A couple of years ago, I decided to stop watching TV. And I love TV — so much so that my watching habits, which hadn’t changed much since early childhood, suddenly seemed unmanageable. So one day, at the conclusion of a particularly long daytime binge, I decided it was high time to stop. I don’t know what exactly prompted this impulse, but I have come to believe that it had something to do with what some people call the “life force.” Whatever it is, an ancient energy overcame me and prompted me to suddenly rise from the couch, grab the squealing TV into a bear hug and speed-walk it through my apartment out to the parking lot where I hurled the scourge into a Dumpster.
The above scenario may seem dramatic, but sometimes great change of habit requires violent ceremony. And I had no small habit. I watched four to six hours of TV a day and due to my membership in Generation X, I’m part of the first wave of Americans to consume massive amounts of TV since early childhood.
Please understand: I do not believe that TV is evil, rots your brain or causes children to become drug addicts and commit senseless acts of violence. But I do believe that TV influences our values, our views of ourselves. It definitely changes our relationships with each other. And I believe that underneath TV’s most oft-cited negative elements — like the exploitation of women’s bodies, gruesome violence, sadism and fame worship — lies an even darker and more insidiously powerful cultural force. Because we have grown so accustomed to this force, it remains the most grossly underappreciated element in American culture. The force to which I refer is irony.
Irony is when you say one thing and mean another. For example, on “The Big Bang Theory,” when Leonard tells Sheldon that he wants to ask Penny out on a date and Sheldon replies with, “Well that’s a great idea!” what Sheldon obviously means is that he thinks asking Penny out on a date is a bad idea. Pretty much every joke on the show operates in this manner. The characters hurl ironic ridicule at one another until the next commercial breaks up the party.
Of course, one could make a reasonable argument that I am being more than a little overly sensitive to irony. After all, Leonard and Sheldon are just joking right? Well yes, but if ridicule is deemed a legitimate way to communicate, then we face the very frightening prospect of other people directing ridicule at us. Thus, in everyday social situations, out of fear of ridicule, we protect ourselves by avoiding any communication that could possibly be construed as sentimental, emotional or even loving; lest we open ourselves up to “jokes.” Furthermore, I submit that watching people ridicule each other for four to six hours a day is not healthy and has had a profound effect on the general mental health of this nation’s citizenry.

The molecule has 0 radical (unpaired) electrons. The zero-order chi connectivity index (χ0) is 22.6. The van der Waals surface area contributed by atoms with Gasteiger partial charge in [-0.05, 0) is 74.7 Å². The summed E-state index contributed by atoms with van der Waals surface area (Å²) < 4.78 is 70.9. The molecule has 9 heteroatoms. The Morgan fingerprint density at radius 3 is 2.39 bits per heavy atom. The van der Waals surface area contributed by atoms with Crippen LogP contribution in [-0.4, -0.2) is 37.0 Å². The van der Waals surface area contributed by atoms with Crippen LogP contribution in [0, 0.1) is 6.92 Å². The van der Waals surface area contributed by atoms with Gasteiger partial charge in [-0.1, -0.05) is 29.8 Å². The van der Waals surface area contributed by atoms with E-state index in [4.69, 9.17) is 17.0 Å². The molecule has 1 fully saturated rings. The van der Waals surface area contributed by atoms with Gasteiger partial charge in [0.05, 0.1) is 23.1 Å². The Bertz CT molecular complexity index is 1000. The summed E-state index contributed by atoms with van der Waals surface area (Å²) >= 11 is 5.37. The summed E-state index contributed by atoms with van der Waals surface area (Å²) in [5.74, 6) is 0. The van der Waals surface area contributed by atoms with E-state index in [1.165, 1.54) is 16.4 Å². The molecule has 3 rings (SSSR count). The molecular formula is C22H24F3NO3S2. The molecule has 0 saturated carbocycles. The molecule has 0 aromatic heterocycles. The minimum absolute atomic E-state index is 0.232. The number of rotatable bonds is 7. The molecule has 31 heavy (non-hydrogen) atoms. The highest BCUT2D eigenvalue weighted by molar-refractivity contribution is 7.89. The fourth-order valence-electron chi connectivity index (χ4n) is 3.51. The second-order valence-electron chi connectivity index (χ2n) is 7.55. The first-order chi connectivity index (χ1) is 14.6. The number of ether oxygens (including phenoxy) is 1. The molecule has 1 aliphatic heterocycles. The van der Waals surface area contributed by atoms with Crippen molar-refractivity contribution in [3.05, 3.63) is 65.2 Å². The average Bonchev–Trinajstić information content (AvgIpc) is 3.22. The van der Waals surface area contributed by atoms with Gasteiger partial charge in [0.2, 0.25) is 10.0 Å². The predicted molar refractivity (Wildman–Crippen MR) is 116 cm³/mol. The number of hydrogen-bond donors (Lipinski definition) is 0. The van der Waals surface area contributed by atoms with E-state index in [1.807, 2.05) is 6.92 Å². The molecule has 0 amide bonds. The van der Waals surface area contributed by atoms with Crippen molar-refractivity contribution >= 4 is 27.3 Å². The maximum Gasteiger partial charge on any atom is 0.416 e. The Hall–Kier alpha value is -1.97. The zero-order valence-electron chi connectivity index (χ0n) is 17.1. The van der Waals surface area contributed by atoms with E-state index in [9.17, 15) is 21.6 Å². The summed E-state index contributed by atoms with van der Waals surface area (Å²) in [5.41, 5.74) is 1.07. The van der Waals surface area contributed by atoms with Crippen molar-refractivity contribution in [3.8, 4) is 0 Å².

Irony is everywhere. Nearly every utterance on every TV sitcom is ironic. Characters never say what they really mean. Every joke consists of one character’s judgment and ridicule of another character a la Leonard and Sheldon. Fashion is ironic. Our communications with each other are ironic and too often cross the line from friendly ribbing into the realm of destructive irony.
I have lost the ability to tell if my friends are being serious or not. If I ask whether they are joking or being serious they accuse me of banality. And this is one of the ironists’ greatest trick: If you ever try to hold an ironist to anything they say, they will just claim they were joking.
In a sense, Americans actually value evasiveness. The air of indifference that characterizes the ironist is what American “cool” is all about — a state of consciousness devoid of feeling and caring. And because cool people “know the score,” they are bored by everything and take nothing seriously. It’s no accident that the monotone musical styles employed by acts like Lana del Ray have become so popular. People are beginning to pay attention to this collective numbness.
But the absolute saddest thing about the modern proliferation of irony is that it was once one of the most potent tools employed by the counterculture. In the 1960s, TV was dominated by shows that portrayed America as a serene paradise of manicured lawns where happy people lived long and carefree lives. But as the decade progressed, these shows made less and less sense. The values expressed on the shows just weren’t consistent with the realities of the tumultuous times. And as the Vietnam War heated up, and more and more young men were coming home in body bags, those sappy shows began to look downright ridiculous. So in a daring effort to reveal these inconsistencies, writers like Thomas Pynchon, William Gaddis and Vladimir Nabokov invented postmodernism, exploding the outdated values of the day with irony and parody.
TV people scrambled as ratings for sappy shows like “Father Knows Best” plummeted. But it didn’t take them long to come up with an effective defense. This is when TV began to make fun of itself — to beat the counterculture to the punch. Thus was born the era of “Saturday Night Live,” a TV show that makes fun of TV shows. TV absorbed the irony from the counterculture and stripped the rebellious art form of its power. Ever since, irony as a form of artistic expression has been dead on arrival.
The people that make TV shows know what they are doing. The brass tacks of the thing, the reason irony is so alluring and keeps us watching, is because it makes us feel smart. TV producers know how much fun viewers have pointing out how dumb the shows are. Isn’t that the whole point of reality TV? To afford us the opportunity to be voyeurs and judge other people without the fear of being judged ourselves? If this is so, the grandest irony of all is that the joke is on us. We sit and we watch.
Not me, though. I’ve been off television for years, which may be the most ironic statement of them all.
Graham Holt practices law in his hometown of Greensboro.